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DEAR SARA: No salt for five days. Help me! I am kicking the salt habit. I love salt more than anything else on earth. I carry salt packets with me, can’t eat without salt, think of salt all the time, and could use a salt lick a day! — Sinopa, Virginia

DEAR SINOPA: I don’t use much table salt, so my answer will probably sound easier said than done. My suggestion is to cut it from your cooking by increasing herbs and sodium-free spices to add flavor to your meals. When shopping, look at products labels for those that are marked sodium-free, very low or reduced sodium. It’s time to put the shaker away. Start thinking about your blood pressure all the time, instead. Cut back on canned and processed foods, and increase your fresh-food intake.

You can rinse canned foods to decrease salt, too. Start experimenting with new recipes to cook at home. Finally, talk to your family doctor about your nutritional goals. He or she can refer you to a dietitian who can help you. You’ll soon discover foods taste great without salt. .

DEAR SARA: A price book. What exactly is that? I have read several references to a price book. People say they make a price book for stores so they know the best prices. I am not sure exactly what is meant by that statement. Around here, the Prego spaghetti sauce that was $1.94 at Target yesterday can have a label of $2.04 today and $2.29 on Saturday. The labels in other stores change just the same, so I must be missing something. Are you supposed to be putting down sale prices so you know when another sale comes around if it is better than the last one, or just writing down what you paid for items so you know how much you saved for the year? I am really confused. — Shanna, Maryland

DEAR SHANNA: You create a price book with your most commonly bought items. It does take time for it to become effective. It’s simply a notebook that contains item names, prices, unit sizes, unit prices, store names and dates. It helps you compare prices on frequently bought items so you can identify what prices are a good deal. It’s better to rely on your own records than to try to remember prices or accept an advertised price as being the best deal. Your goal is to try to pay less than you’ve previously paid for items.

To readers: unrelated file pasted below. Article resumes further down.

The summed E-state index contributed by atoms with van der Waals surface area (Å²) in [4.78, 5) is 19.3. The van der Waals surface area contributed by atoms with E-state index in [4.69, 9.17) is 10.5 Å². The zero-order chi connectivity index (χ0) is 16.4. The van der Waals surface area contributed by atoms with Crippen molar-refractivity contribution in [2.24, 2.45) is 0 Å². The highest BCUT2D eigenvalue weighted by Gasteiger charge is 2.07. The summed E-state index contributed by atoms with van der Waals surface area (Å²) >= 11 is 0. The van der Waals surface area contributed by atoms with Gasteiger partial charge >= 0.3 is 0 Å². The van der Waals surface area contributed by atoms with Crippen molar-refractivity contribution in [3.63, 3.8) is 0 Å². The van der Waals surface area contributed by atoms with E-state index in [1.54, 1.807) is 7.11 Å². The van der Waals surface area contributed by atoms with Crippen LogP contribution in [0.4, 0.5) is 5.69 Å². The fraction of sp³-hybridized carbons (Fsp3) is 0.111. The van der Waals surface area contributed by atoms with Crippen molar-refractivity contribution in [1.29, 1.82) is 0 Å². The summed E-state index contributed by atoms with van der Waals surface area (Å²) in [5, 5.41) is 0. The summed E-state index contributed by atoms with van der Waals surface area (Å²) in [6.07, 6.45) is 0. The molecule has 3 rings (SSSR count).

Once you’ve recorded prices for a few weeks, you might recognize a pattern of when your regularly purchased items go on sale so you can stock up on that product. You can also decide whether you want to pass on an item because the price is considerably higher than you’ve recently paid for it. A price book not only helps you to compare prices; it can be used as a tool to help discourage impulse buying.

It helps encourage delayed gratification, too. It won’t take long before you know which store typically carries an item at the cheapest price. You might be surprised by which store has the best deals for the items that you purchase regularly. In time, you’ll discover that you’ll have your own minimum price that you’re willing to pay.

Sara Noel is the owner of Frugal Village, a Web site that offers practical, money-saving strategies for everyday living. To send tips, comments or questions, write to Sara Noel, c/o United Media, 200 Madison Ave., fourth floor, New York, NY 10016, or e-mail sara@frugalvillage.com.